When the film starts, you’re told that what you are seeing is being captured by a hidden camera. There are shots of crowds of people, of armed guards and then the horrifying scene of a woman in a burqa being executed. We learn immediately that Kabul is a very tough and frightening place for women. When the Taliban were in control they opposed all sports, particularly women's involvement. Then we meet three Afghan women - Shahla, Sadaf, Shabnam – who risked persecution to become world-class boxers.
The film shadows the lives of this small group of Afghan women over the course of a year as they train with their ex-Olympian coach and box in their first competition. We learn that they got there with nothing. Theirs is a poor economy and they lack equipment, a boxing ring and adequate training opportunities. What the sport represents is the heart of the film. The self-assured young women believe that life for women in Kabul is changing for the better. One girl’s father even insists that daughters and sons should be treated equally and encourages his daughter to box. “I am a lucky Afghan girl who has permission from her family to play sports,” Shahla says. “I feel happy that I have a father that supports me. He thinks that girls can be something in the future; that girls can work together with men; that a girl could take a higher place in society.” This mindset is rare in Kabul as even Shahla’s older brother disapproves of what his sister is doing.
At a boxing competition in Vietnam, Shahla wins a bronze medal for her country. Winning a medal calls attention to the female boxers because the win is covered by Afghan TV and with that comes the threat of violence. The girls’ trainer believes that returning with a bronze medal brings honour and respect to the country. He recalls, though, when a man on the street told him that training with girls wasn’t appropriate. “We were in the middle of the city,” the trainer recalls. “If we’d been on a side street, he might have shot me.” The trainer accepts the risks even though he realizes how dangerous his job is and that there are people who are against the advancement and encouragement of women. The girls fear that they will be kidnapped if they are found alone because they were seen on TV after the championship in Vietnam. They are in danger because they have had relations with foreign people by traveling to other countries.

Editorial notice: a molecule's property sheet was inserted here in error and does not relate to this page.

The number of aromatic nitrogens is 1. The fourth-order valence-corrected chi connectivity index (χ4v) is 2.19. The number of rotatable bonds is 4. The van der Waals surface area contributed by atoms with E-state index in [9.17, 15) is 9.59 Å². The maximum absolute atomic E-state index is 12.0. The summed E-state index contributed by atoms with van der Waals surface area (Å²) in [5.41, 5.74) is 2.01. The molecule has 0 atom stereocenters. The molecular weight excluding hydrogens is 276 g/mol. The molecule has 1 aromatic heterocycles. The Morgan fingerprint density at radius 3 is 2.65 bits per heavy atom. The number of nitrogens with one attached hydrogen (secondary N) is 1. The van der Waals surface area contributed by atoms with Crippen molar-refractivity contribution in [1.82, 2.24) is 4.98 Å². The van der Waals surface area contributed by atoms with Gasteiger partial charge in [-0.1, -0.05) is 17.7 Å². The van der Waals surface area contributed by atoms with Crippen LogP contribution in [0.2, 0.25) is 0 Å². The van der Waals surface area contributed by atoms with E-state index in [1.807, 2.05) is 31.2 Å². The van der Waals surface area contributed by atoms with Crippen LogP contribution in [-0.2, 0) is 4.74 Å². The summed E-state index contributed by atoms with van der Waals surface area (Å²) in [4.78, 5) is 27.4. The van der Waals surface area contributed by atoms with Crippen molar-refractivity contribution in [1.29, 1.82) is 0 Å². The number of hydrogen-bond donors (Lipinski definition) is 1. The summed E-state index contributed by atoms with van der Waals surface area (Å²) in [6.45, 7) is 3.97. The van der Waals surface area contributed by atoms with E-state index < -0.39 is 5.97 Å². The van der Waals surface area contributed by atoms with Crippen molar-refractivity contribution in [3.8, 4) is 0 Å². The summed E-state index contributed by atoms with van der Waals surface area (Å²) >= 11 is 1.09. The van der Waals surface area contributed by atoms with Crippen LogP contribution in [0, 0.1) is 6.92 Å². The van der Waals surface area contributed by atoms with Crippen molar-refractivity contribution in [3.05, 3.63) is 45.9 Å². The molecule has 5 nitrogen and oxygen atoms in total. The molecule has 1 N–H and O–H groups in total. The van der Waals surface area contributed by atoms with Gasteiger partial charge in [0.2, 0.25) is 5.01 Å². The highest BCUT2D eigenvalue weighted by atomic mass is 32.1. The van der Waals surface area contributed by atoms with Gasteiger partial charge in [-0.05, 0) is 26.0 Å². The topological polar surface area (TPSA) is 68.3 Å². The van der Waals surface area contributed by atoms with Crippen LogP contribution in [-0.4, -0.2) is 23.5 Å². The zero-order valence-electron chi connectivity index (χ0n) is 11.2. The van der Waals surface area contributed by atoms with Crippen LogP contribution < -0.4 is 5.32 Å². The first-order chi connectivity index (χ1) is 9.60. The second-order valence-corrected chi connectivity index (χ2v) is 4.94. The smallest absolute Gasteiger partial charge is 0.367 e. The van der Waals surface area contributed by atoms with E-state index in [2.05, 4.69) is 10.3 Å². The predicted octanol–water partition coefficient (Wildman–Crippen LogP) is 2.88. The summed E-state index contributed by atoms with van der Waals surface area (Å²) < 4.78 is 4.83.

The most powerful and poignant aspect of the film is the unwavering dedication and bravery of both the young girls and their trainer. The trainer remembers a time when girls weren’t allowed to leave their houses or go to school, and now he thinks about the opportunities that they have to train for the Olympics. He believes that being a boxing champion will show the value of girls in the Middle East.
One of the most touching moments in the film for me was when one of the young female boxers said during one of her interviews to the camera that though everyone knows that they’re boxers, they can’t quit now. Her heart won’t accept it. “I want to be the most progressive and bright of Afghan girls; a champion,” Sadaf shares. Boxing is a symbol for value, progress, equality, hope and freedom.
Though the film plays less like a linear story and more like a series of scenes that have been edited together, its message is clear, meaningful and inspirational. We may lose out on seeing the full progression of events in the film, but the appreciation we gain is so much more valuable. Brave and courageous people deal with things that we don’t even have to think about here in North America. What the sport of boxing represents in Kabul is not trivial like whether or not the Leafs make the playoffs. It’s about progress and self-worth for these young Afghan girls and the danger they risk in pursuing it.
Screening: Tuesday May 1st 7:30 –The Royal Cinema, Sunday May 6th 1:30pm